Office scheme will require demolition of 1960s French Railways House – while 7 Millbank will be rebuilt

Make Piccadilly

The new block at 180 Piccadilly will be located opposite the Royal Academy of Arts, with Fortnum & Mason just to the left,across Duke Street St James’s

Make Architects has been given the green light for a pair of major central London projects including an eight-storey office building opposite the Royal Academy of Arts.

The scheme at 180 Piccadilly will require the flattening of two buildings including French Railways House, a 1960s modernist landmark previously used as the headquarters of French state-owned railway firm SNCF.

The architect said that the existing buildings “do not meet the needs of modern office and retail occupiers” and said their replacement would offer more adaptable modern workspace.

The eight-storey French Railways House, which was designed by Shaw & Lloyd with interiors by Charlotte Perriand and Erno Goldfinger, featured projecting letters by Goldfinger spelling out the word ‘France’ on its facade before they were removed in 2013. Perriand is currently the subject of a major retrospective at the Design Museum.

All the Perriand and Goldfinger elements have been lost and a street level arcade filled in, which led Historic England to turn down a listing application from the Twentieth Century Society in 2013.

It described it as ”a solid example of post-war commercial in-fill development. The building responds thoughtfully to its prominent site in a prestigious location; with careful proportions and the use of good quality materials, it is a classical reinterpretation in a modernist idiom. However, the building, even before the most recent alterations, does not stand out as having a level of architectural interest to warrant designation”.

French Railway House

Source: Google maps data

French Railways House was turned down for listing in 2013, partly because the Perriand and Goldfinger elements had been lost and the arcade filled in at strete level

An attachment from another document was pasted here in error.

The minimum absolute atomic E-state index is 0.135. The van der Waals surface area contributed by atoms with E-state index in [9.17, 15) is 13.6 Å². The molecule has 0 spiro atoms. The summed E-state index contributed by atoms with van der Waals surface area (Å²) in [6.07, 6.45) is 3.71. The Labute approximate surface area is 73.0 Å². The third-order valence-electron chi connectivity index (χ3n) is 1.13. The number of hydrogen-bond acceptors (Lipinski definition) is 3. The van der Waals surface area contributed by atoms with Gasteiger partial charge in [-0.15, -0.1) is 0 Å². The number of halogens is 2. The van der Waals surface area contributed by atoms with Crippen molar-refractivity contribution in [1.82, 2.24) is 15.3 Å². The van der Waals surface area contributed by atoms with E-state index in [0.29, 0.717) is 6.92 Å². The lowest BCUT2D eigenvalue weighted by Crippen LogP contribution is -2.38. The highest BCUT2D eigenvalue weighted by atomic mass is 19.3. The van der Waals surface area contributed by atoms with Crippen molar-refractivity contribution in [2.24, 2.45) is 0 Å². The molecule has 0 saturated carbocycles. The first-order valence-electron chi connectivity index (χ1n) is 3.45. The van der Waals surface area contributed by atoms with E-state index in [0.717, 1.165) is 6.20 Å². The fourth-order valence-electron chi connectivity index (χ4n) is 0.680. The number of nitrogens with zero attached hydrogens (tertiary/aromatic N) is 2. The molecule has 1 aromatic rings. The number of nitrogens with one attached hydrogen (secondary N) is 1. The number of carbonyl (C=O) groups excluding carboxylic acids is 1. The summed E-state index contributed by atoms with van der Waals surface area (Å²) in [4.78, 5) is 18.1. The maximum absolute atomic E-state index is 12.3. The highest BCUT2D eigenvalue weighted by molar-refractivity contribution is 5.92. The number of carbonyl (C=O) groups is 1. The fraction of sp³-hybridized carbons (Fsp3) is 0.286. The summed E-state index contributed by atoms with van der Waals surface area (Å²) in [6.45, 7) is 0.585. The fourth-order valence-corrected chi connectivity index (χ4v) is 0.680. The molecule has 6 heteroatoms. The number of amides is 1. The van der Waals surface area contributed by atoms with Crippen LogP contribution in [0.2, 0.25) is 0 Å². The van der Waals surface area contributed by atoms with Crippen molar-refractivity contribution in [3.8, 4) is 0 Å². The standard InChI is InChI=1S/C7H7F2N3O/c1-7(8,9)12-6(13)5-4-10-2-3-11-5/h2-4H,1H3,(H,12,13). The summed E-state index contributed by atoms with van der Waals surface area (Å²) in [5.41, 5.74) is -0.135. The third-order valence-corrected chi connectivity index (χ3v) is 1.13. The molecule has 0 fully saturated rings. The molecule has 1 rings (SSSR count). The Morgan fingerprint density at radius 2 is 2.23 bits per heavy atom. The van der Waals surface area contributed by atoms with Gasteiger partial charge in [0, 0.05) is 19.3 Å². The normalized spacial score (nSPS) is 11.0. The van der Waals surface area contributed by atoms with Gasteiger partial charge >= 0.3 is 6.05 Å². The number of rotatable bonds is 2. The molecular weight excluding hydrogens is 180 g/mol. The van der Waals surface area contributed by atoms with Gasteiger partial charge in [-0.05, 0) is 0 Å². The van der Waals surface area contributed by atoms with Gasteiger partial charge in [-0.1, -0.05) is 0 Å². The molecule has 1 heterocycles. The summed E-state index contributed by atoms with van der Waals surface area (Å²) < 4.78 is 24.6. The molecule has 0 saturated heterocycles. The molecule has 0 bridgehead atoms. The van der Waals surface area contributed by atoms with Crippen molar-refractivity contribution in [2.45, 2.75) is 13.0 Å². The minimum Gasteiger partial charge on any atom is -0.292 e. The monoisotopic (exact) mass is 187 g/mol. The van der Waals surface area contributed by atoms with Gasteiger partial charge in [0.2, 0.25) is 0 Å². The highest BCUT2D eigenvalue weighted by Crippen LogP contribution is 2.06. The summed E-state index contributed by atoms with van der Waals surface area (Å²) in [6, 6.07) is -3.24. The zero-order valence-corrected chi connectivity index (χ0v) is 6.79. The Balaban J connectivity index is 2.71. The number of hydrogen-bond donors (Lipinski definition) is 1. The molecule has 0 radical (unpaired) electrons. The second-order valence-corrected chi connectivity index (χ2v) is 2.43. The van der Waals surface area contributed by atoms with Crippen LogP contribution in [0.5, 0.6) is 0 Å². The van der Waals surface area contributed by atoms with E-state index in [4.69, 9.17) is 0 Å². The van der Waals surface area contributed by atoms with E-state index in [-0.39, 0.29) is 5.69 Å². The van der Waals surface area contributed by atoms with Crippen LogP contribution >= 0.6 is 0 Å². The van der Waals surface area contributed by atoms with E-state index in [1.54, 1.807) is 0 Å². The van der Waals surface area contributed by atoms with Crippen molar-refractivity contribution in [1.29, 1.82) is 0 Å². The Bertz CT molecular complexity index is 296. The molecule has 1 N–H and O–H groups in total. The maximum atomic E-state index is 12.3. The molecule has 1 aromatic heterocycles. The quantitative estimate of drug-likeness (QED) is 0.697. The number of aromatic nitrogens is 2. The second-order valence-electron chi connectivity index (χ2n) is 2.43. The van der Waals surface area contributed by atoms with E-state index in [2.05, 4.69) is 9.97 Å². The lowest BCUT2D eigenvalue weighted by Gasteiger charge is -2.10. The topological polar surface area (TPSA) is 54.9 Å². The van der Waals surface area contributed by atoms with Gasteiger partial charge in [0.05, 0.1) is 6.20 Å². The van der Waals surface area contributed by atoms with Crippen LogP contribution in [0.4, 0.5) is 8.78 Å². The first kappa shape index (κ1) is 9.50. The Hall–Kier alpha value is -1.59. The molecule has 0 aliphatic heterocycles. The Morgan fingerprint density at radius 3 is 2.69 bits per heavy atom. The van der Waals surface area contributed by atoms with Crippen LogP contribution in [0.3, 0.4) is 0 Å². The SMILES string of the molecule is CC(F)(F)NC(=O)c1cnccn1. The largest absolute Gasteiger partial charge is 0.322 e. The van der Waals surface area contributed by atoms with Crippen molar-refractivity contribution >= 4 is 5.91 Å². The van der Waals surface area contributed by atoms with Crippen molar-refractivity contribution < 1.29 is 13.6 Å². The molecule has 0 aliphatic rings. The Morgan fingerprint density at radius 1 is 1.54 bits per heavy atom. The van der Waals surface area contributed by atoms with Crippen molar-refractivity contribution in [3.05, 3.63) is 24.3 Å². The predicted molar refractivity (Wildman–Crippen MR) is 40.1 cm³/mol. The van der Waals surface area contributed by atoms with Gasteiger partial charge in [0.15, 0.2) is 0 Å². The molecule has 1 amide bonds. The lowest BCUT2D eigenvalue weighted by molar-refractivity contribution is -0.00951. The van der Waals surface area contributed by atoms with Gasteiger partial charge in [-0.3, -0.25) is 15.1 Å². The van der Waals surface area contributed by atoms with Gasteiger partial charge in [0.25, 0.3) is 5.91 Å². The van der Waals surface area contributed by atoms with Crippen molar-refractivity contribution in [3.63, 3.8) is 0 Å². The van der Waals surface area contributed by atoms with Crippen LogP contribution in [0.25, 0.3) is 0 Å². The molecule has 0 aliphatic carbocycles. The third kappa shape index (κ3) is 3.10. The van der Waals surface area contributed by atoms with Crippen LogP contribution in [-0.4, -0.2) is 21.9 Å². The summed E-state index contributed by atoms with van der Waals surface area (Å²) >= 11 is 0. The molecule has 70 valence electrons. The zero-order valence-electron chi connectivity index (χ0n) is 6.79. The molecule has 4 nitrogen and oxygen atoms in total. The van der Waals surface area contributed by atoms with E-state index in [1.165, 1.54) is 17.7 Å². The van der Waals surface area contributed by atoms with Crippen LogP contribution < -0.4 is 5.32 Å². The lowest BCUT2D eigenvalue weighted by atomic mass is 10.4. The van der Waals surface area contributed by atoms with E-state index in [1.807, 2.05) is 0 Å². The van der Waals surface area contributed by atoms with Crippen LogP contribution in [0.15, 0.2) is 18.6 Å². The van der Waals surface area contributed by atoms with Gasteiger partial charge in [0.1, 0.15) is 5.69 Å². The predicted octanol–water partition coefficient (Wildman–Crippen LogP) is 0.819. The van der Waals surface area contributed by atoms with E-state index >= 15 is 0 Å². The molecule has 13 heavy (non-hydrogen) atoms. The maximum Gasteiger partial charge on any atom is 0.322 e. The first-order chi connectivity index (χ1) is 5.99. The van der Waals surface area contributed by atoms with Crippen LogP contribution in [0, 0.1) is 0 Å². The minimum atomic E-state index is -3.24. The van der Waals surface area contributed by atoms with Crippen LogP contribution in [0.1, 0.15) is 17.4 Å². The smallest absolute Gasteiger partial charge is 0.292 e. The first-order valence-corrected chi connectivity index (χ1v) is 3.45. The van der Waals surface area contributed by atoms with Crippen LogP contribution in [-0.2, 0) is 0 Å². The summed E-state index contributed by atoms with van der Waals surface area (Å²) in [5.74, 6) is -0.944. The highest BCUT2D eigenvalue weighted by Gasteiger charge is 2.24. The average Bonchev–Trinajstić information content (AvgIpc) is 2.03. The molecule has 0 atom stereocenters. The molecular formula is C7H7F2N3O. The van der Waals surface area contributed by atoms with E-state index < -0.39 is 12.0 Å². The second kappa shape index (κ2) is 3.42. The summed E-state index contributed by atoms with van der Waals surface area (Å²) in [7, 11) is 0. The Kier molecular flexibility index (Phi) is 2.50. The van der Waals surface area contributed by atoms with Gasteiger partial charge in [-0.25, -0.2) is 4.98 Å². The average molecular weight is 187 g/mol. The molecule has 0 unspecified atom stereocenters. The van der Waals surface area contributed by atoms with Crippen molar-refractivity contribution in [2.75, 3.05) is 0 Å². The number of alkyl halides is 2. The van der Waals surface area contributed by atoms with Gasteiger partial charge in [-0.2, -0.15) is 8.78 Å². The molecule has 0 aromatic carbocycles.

Make said that the unlisted building is “not noted as a building of merit” and that its internal workspace was “narrow” and “difficult to use”.

It added that its cladding does not meet current thermal standards and its mechanical and electrical plant is “beyond its economic life expectancy”.

While it admitted that the other building on the site, the 1950s 48-50 Jermyn Street, was noted as a building of merit in the St James’s conservation area, it said it is not listed and would be difficult to retrofit.

Make Piccadilly 2

The building will have a total internal area of nearly 10,000sq m

The new scheme, which is being built for Great Portland Estates, will have a total internal area of nearly 10,000sq m and include three levels of terraces along with a communal terrace on the roof.

Make said its design, which features a series of repeating arched windows and a Portland stone facade, was a “contemporary interpretation of the rhythm, materiality and detailing of its handsome neighbours”.

Ken Shuttleworth’s Make has worked quite extensively in the area, designing multiple phases of the St James’s Market redevelopment west of Haymarket for a joint venture between The Crown Estate and Oxford Properties.

7 Millbank

The practice’s second green light from Westminster this month will take the opposite approach to its first, involving the demolition and rebuilding of a beaux-arts building at 7 Millbank in Westminster.

The nine-storey building was built in two phases between 1912 and 1929 as the headquarters of British American Tobacco.

Make 7 Millbank

Make’s second green light is the demolition and rebuilding of 7 Millbank, the beaux-arts former headquarters of British American Tobacco

Embedded steelwork in the building has corroded, resulting in a piece of stone falling from its facade on to the pavement in 2016.

The building was then scaffolded for four years while repairs were attempted, but Make said that a “comprehensive overhaul” is needed to fix irreversible damage caused by the corroding steel.

It also said that existing cores have no fire fighting shafts or goods lifts, and would need to be replaced to meet modern standards.